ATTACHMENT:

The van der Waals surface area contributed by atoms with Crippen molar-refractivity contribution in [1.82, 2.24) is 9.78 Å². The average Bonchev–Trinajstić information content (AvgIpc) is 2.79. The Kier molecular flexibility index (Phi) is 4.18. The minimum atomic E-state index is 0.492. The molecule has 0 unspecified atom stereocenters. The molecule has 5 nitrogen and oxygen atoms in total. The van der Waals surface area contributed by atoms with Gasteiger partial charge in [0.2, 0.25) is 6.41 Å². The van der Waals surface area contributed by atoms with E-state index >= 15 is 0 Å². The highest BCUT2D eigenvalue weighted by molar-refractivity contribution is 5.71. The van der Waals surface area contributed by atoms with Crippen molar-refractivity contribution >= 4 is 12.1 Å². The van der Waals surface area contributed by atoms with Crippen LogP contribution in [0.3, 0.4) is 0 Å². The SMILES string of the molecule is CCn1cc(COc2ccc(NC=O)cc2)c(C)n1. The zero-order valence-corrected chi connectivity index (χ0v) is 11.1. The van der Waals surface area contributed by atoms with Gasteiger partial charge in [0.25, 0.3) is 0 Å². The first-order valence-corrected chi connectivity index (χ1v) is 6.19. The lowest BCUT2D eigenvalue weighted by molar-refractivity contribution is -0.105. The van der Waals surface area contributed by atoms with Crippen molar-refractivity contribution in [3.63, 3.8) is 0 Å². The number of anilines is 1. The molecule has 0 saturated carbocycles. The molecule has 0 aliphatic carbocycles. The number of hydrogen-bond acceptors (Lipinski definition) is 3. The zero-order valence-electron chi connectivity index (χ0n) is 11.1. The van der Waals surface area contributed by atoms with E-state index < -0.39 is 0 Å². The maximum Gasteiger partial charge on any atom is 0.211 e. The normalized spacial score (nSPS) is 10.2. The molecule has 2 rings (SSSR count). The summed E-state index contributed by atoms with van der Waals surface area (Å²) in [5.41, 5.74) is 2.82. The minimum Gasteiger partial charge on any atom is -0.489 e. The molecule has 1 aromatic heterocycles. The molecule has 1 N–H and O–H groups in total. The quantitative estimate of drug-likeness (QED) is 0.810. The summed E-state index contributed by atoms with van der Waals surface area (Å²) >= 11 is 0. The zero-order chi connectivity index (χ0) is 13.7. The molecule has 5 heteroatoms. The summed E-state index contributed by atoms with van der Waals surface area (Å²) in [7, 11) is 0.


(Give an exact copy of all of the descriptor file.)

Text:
The van der Waals surface area contributed by atoms with Crippen molar-refractivity contribution in [1.82, 2.24) is 9.78 Å². The average Bonchev–Trinajstić information content (AvgIpc) is 2.79. The Kier molecular flexibility index (Phi) is 4.18. The minimum atomic E-state index is 0.492. The molecule has 0 unspecified atom stereocenters. The molecule has 5 nitrogen and oxygen atoms in total. The van der Waals surface area contributed by atoms with Gasteiger partial charge in [0.2, 0.25) is 6.41 Å². The van der Waals surface area contributed by atoms with E-state index >= 15 is 0 Å². The highest BCUT2D eigenvalue weighted by molar-refractivity contribution is 5.71. The van der Waals surface area contributed by atoms with Crippen molar-refractivity contribution >= 4 is 12.1 Å². The van der Waals surface area contributed by atoms with Crippen LogP contribution in [0.3, 0.4) is 0 Å². The SMILES string of the molecule is CCn1cc(COc2ccc(NC=O)cc2)c(C)n1. The zero-order valence-corrected chi connectivity index (χ0v) is 11.1. The van der Waals surface area contributed by atoms with Gasteiger partial charge in [0.25, 0.3) is 0 Å². The first-order valence-corrected chi connectivity index (χ1v) is 6.19. The lowest BCUT2D eigenvalue weighted by molar-refractivity contribution is -0.105. The van der Waals surface area contributed by atoms with Crippen molar-refractivity contribution in [3.63, 3.8) is 0 Å². The number of anilines is 1. The molecule has 0 saturated carbocycles. The molecule has 0 aliphatic carbocycles. The number of hydrogen-bond acceptors (Lipinski definition) is 3. The zero-order valence-electron chi connectivity index (χ0n) is 11.1. The van der Waals surface area contributed by atoms with E-state index < -0.39 is 0 Å². The maximum Gasteiger partial charge on any atom is 0.211 e. The normalized spacial score (nSPS) is 10.2. The molecule has 2 rings (SSSR count). The summed E-state index contributed by atoms with van der Waals surface area (Å²) in [5.41, 5.74) is 2.82. The minimum Gasteiger partial charge on any atom is -0.489 e. The molecule has 1 aromatic heterocycles. The molecule has 1 N–H and O–H groups in total. The quantitative estimate of drug-likeness (QED) is 0.810. The summed E-state index contributed by atoms with van der Waals surface area (Å²) >= 11 is 0. The zero-order chi connectivity index (χ0) is 13.7. The molecule has 5 heteroatoms. The summed E-state index contributed by atoms with van der Waals surface area (Å²) in [7, 11) is 0.